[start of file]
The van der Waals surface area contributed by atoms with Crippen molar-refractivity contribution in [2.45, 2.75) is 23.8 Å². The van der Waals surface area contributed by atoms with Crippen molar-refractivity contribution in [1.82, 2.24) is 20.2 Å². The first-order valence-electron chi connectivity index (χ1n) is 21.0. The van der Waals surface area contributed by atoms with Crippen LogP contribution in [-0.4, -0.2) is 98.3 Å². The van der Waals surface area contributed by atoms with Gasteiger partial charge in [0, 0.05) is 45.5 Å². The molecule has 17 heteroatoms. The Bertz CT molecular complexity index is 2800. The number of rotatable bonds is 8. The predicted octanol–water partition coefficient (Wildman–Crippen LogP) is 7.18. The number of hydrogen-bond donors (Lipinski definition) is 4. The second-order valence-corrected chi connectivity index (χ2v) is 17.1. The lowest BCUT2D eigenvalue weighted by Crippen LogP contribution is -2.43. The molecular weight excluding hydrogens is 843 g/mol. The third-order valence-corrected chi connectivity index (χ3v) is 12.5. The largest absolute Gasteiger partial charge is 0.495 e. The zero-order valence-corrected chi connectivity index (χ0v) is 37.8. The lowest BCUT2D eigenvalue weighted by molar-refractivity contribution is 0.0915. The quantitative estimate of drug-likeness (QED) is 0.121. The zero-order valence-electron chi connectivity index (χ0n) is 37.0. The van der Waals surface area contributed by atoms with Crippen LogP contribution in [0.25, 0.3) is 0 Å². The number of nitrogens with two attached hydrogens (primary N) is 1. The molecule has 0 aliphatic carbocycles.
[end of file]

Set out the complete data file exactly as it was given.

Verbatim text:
The van der Waals surface area contributed by atoms with Crippen molar-refractivity contribution in [2.45, 2.75) is 23.8 Å². The van der Waals surface area contributed by atoms with Crippen molar-refractivity contribution in [1.82, 2.24) is 20.2 Å². The first-order valence-electron chi connectivity index (χ1n) is 21.0. The van der Waals surface area contributed by atoms with Crippen LogP contribution in [-0.4, -0.2) is 98.3 Å². The van der Waals surface area contributed by atoms with Gasteiger partial charge in [0, 0.05) is 45.5 Å². The molecule has 17 heteroatoms. The Bertz CT molecular complexity index is 2800. The number of rotatable bonds is 8. The predicted octanol–water partition coefficient (Wildman–Crippen LogP) is 7.18. The number of hydrogen-bond donors (Lipinski definition) is 4. The second-order valence-corrected chi connectivity index (χ2v) is 17.1. The lowest BCUT2D eigenvalue weighted by Crippen LogP contribution is -2.43. The molecular weight excluding hydrogens is 843 g/mol. The third-order valence-corrected chi connectivity index (χ3v) is 12.5. The largest absolute Gasteiger partial charge is 0.495 e. The zero-order valence-corrected chi connectivity index (χ0v) is 37.8. The lowest BCUT2D eigenvalue weighted by molar-refractivity contribution is 0.0915. The quantitative estimate of drug-likeness (QED) is 0.121. The zero-order valence-electron chi connectivity index (χ0n) is 37.0. The van der Waals surface area contributed by atoms with Crippen LogP contribution in [0.25, 0.3) is 0 Å². The number of nitrogens with two attached hydrogens (primary N) is 1. The molecule has 0 aliphatic carbocycles.